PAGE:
HUD Chief Calls Aid on Mortgages A Failure
Wednesday, December 17, 2008
Secretary of Housing and Urban Development Steve Preston said the centerpiece of the federal government's effort to help struggling homeowners has been a failure and he's blaming Congress.
The three-year program was supposed to help 400,000 borrowers avoid foreclosure. But it has attracted only 312 applications since its October launch because it is too expensive and onerous for lenders and borrowers alike, Preston said in an interview.
"What most people don't understand is that this program was designed to the detail by Congress," Preston said. "Congress dotted the i's and crossed the t's for us, and unfortunately it has made this program tough to use."
The criticism comes as Congress prepares to weigh in with further plans to help distressed borrowers facing foreclosures, which are at the root of the financial meltdown. This week, House Speaker Nancy Pelosi (D-Calif.) demanded that the Treasury Department use some of the money from the $700 billion emergency rescue package to help at-risk homeowners.
One of several federal and state foreclosure prevention initiatives facing difficulties, HUD's Hope for Homeowners program has been especially hamstrung. For instance, a program launched by the Federal Deposit Insurance Corp. on behalf of IndyMac Bank customers has modified more than 3,500 mortgages in two months of operation.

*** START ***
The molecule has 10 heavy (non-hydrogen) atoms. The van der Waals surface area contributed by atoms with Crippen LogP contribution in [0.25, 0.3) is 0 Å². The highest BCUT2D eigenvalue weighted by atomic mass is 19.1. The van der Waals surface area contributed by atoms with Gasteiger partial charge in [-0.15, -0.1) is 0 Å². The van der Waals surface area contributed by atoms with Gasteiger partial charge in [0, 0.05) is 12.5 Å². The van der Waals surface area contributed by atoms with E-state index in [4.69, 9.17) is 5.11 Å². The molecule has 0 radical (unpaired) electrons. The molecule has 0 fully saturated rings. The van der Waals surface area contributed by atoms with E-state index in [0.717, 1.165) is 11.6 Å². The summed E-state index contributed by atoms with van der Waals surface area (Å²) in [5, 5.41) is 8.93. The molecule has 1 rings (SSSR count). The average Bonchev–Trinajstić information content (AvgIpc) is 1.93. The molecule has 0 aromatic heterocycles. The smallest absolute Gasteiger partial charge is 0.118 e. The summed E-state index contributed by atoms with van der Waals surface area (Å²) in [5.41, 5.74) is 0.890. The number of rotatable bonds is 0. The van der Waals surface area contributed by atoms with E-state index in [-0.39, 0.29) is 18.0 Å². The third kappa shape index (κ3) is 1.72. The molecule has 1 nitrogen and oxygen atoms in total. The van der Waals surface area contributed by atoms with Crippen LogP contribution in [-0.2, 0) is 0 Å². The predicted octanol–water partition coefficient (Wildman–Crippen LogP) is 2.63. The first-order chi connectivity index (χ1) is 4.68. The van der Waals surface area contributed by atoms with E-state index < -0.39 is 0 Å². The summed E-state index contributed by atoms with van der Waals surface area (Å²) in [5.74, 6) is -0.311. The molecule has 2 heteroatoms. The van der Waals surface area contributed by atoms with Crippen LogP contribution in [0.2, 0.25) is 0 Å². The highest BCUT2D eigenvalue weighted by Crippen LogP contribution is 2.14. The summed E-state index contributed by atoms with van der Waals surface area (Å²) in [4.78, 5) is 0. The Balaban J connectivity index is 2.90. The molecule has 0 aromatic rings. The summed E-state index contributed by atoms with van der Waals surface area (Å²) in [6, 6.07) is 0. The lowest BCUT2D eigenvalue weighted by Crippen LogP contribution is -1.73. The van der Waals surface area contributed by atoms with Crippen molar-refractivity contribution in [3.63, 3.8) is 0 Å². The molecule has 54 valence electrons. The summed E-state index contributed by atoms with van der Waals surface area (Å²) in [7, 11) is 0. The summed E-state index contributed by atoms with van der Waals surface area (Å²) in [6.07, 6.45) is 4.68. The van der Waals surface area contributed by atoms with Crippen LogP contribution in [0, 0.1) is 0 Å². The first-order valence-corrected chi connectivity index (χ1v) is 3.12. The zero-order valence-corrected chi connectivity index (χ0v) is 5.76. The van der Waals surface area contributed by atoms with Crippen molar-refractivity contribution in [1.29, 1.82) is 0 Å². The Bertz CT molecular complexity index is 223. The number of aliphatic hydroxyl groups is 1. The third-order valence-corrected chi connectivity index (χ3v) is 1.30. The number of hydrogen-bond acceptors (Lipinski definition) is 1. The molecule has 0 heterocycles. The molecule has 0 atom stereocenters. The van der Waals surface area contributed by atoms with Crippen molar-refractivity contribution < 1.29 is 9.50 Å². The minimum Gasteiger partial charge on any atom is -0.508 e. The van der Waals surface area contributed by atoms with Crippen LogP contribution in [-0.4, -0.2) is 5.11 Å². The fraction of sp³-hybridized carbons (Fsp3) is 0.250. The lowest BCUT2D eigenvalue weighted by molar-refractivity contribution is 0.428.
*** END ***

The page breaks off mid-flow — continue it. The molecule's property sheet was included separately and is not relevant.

Rep. Barney Frank (D-Mass.), who helped steer the HUD program through Congress, said some of the federal bailout money should be used to revamp it. Frank acknowledged the initiative has its problems, but he blamed them on the Bush administration.
"That's partly their fault," said Frank, chairman of the House Financial Services Committee. "The administration was critical of the program and kept putting pressure on us to make it cheaper and more restrictive. . . . If it hadn't been for the Bush administration's opposition, we would have written it in a better way in the first place."
The goal of the program, run by the Federal Housing Administration, was to allow borrowers who owe more than their homes are worth to refinance into more affordable 30-year fixed-rate mortgages insured by the government.
But part of the problem is that the program's success hinges on the lenders' willingness to participate.
Congress originally allowed the FHA to insure new loans for only 90 percent of a home's value. With home prices plunging, borrowers who have little or no equity in their homes and cannot otherwise come up with the remaining 10 percent qualify only if the lender forgives this balance. Lenders balked.
Late last month, Congress granted HUD permission to increase the amount that's insured and the department decided to guarantee up to 96.5 percent of the value of new loans. Preston in the interview praised that change. But its impact remains unclear.
"Getting the lenders to agree . . . has been our biggest challenge," said Peyton Herbert, director of foreclosure services at HomeFree USA, a housing counseling firm in Hyattsville. "They want dollar for dollar what's owed on that loan or something close to it. That's the fly in the ointment."